Book Review: “White Night” by Jim Butcher

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White Night
by Jim Butcher

Who is Harry Dresden? In case you haven’t read the first eight books in The Dresden Files, he’s a powerful (but not very disciplined) wizard who offers his services as a private investigator, as a police consultant on cases touched by weirdness, and as a Warden of the White Council, a type of magical law-enforcement officer.

Harry’s half-brother Thomas, meanwhile, is a scion of the White Court, from a clan of vampires that uses the power of sex to suck the life-force out of people. And though Harry has looked forward to the day when Thomas would get a job and move out of his dinky downstairs apartment, he worries that his brother may have fallen off the wagon and started feeding again. For one thing, Thomas hasn’t been very communicative; in fact, he seems to be hiding something, such as what he is doing for a living. For another thing, he has been photographed alongside a young woman who has not been seen since—one of a series of women with a low-grade magical talent who have recently disappeared or died under suspicious circumstances. For a third thing, one of the apparent suicides turns out to have died in the throes of hunka-chunka, and that suggests a White Court killer.

Just when Dresden has almost made up his mind that he has to take down his own brother, something even bigger and more dangerous breaks loose—something involving undead, nearly indestructible ghouls—something dark and hellish, pulling the strings from behind a rip in the curtain of reality—something that could tilt the precarious balance of the wizards’ war with the Red Court vampires (those are the real blood-suckers for you). In order to fight this and have any hope of living through it, Harry may have to call upon the power of a Fallen Angel whose silver denarius lies buried under a concrete slab in his sub-basement workshop, and whose psychic shadow embedded in his brain has endless resources to tempt Harry to take up the coin. So, as if it isn’t enough hard work to protect humanity from a horde of rampaging demons, ghouls, vampires, and such, he must also get through the ultimate crisis of the soul. At the same time.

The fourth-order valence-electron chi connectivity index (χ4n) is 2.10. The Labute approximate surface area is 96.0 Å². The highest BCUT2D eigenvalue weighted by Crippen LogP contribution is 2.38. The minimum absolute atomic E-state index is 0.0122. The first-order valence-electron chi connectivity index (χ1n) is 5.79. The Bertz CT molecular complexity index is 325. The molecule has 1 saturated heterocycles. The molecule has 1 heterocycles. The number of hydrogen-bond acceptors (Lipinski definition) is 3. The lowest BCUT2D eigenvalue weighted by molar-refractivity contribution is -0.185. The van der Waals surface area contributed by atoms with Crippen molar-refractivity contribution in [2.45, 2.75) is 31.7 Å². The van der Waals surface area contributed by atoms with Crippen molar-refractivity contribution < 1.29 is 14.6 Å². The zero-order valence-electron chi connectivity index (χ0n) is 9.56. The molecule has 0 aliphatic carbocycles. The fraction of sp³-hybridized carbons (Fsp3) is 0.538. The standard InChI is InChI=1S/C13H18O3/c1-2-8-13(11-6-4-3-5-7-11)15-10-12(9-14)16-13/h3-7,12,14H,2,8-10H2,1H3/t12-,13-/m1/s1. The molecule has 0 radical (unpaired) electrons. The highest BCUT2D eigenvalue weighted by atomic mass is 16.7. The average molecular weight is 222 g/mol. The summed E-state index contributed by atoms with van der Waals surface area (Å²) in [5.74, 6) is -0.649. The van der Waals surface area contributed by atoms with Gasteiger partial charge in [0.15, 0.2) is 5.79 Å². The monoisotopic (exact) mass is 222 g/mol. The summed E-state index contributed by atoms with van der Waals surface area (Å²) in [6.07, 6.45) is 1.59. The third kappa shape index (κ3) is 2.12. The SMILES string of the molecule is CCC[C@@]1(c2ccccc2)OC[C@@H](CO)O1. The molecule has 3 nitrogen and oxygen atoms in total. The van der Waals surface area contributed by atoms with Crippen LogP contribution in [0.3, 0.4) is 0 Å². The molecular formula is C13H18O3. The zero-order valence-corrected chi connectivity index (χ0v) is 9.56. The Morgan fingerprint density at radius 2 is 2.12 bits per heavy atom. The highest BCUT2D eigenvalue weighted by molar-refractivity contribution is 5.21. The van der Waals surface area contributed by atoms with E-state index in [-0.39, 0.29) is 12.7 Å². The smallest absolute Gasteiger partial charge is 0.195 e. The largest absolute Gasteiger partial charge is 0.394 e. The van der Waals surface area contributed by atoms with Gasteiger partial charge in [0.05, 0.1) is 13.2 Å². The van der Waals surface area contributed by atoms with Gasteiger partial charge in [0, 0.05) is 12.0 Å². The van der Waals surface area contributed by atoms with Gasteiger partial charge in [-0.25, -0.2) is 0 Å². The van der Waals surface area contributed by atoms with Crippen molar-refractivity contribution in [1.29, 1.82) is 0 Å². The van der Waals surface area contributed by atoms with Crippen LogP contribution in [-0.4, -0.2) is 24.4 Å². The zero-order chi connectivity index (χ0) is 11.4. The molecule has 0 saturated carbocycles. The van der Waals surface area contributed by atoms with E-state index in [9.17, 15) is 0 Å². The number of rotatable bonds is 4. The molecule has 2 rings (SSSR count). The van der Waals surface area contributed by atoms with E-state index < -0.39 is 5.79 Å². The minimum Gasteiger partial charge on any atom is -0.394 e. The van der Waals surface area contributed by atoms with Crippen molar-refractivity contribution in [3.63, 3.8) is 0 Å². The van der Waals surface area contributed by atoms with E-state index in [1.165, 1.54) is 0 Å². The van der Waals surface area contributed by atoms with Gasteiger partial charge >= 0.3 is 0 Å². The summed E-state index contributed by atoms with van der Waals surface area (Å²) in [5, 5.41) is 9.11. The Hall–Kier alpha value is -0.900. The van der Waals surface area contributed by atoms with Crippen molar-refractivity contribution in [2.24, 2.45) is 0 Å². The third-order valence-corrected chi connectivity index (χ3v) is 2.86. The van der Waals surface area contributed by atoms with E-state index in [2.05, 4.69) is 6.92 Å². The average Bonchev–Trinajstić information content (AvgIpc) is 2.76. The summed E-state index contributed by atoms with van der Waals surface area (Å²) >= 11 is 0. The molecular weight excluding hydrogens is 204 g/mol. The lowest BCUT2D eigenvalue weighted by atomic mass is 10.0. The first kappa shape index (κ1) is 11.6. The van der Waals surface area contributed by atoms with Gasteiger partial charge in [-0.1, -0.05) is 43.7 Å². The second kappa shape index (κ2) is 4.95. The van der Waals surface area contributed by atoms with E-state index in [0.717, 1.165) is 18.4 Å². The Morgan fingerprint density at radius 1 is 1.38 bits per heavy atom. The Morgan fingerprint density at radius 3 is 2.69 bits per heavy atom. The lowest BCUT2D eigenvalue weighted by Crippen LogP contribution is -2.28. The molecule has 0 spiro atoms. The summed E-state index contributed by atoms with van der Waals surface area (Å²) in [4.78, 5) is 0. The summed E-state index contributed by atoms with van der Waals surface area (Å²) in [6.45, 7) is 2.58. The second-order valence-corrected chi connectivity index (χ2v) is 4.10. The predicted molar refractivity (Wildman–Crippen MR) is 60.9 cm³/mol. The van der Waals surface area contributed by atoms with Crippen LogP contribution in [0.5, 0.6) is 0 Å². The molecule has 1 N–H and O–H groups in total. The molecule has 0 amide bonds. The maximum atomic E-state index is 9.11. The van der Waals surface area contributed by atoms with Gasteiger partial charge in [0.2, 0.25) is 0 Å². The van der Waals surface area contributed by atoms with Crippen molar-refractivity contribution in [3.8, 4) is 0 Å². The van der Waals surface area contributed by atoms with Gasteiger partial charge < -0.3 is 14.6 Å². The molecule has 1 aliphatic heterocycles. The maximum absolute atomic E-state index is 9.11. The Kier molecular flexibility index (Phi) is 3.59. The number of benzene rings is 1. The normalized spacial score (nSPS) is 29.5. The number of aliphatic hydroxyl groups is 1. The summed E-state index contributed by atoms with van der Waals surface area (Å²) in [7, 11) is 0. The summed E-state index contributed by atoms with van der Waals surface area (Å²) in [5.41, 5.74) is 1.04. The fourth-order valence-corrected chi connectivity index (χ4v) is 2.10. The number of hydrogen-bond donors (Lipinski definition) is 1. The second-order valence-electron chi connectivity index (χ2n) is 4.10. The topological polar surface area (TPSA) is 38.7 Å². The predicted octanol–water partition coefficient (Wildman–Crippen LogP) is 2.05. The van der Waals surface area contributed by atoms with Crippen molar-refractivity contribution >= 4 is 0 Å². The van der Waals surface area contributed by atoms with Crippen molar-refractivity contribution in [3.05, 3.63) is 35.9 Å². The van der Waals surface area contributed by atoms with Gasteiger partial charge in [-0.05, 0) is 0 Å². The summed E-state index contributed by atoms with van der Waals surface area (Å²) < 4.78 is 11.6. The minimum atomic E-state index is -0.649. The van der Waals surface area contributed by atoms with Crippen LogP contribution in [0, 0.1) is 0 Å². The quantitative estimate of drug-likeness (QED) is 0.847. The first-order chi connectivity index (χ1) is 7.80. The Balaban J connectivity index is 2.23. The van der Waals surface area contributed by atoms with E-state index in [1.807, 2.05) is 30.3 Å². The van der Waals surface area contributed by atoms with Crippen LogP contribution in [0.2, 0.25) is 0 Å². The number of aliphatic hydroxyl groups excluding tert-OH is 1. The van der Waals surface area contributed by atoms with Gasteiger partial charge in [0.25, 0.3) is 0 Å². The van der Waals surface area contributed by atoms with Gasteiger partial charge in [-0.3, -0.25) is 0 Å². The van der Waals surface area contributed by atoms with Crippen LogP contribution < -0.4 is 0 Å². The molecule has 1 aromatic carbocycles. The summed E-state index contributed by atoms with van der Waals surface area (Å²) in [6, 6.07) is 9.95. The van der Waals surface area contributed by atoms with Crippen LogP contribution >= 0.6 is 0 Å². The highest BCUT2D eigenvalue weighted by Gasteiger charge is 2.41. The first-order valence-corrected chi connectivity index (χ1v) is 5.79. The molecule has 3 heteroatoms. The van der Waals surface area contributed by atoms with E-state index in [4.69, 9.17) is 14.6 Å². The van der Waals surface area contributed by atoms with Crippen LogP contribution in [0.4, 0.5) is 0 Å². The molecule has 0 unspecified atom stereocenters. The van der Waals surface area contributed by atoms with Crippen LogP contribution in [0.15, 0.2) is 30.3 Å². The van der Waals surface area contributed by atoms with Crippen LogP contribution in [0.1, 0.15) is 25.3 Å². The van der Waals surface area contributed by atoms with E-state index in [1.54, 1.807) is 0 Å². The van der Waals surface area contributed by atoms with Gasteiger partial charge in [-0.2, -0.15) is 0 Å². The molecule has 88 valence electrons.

Clearly, life as a hard-boiled wizard isn’t easy. But reading about it is, decidedly so. Like the previous books in this series, Book 9 has an abundance of thrilling action, paranormal spookiness, magical wonder, belly-shaking humor, and a tightly controlled but very real erotic appeal. Its hero is troubled, imperfect, always ready with a sarcastic retort, sometimes self-destructively impulsive, but essentially a good guy who will always place himself between evil and its intended victims. He’s a guy’s guy who likes beer, goes everywhere with his huge shaggy dog named Mouse, and appreciates the beauty of womankind. He’s also—whatever the Sisterhood of the Cauldron may think, given that he is a gray-cloaked representation of The Man—an old-fashioned gentleman whose protective instincts, especially when women are in danger, coupled with his ongoing faithfulness to an ex-girlfriend, last seen two or three books ago fighting an urge to drink his blood, should make him appealing to women. And now that he has a teenaged apprentice following him around, hidden in the backseat of his VW Beetle under a cloak of invisibility, even kids are getting into the act. See? Everybody could love Dresden, if they give him a chance.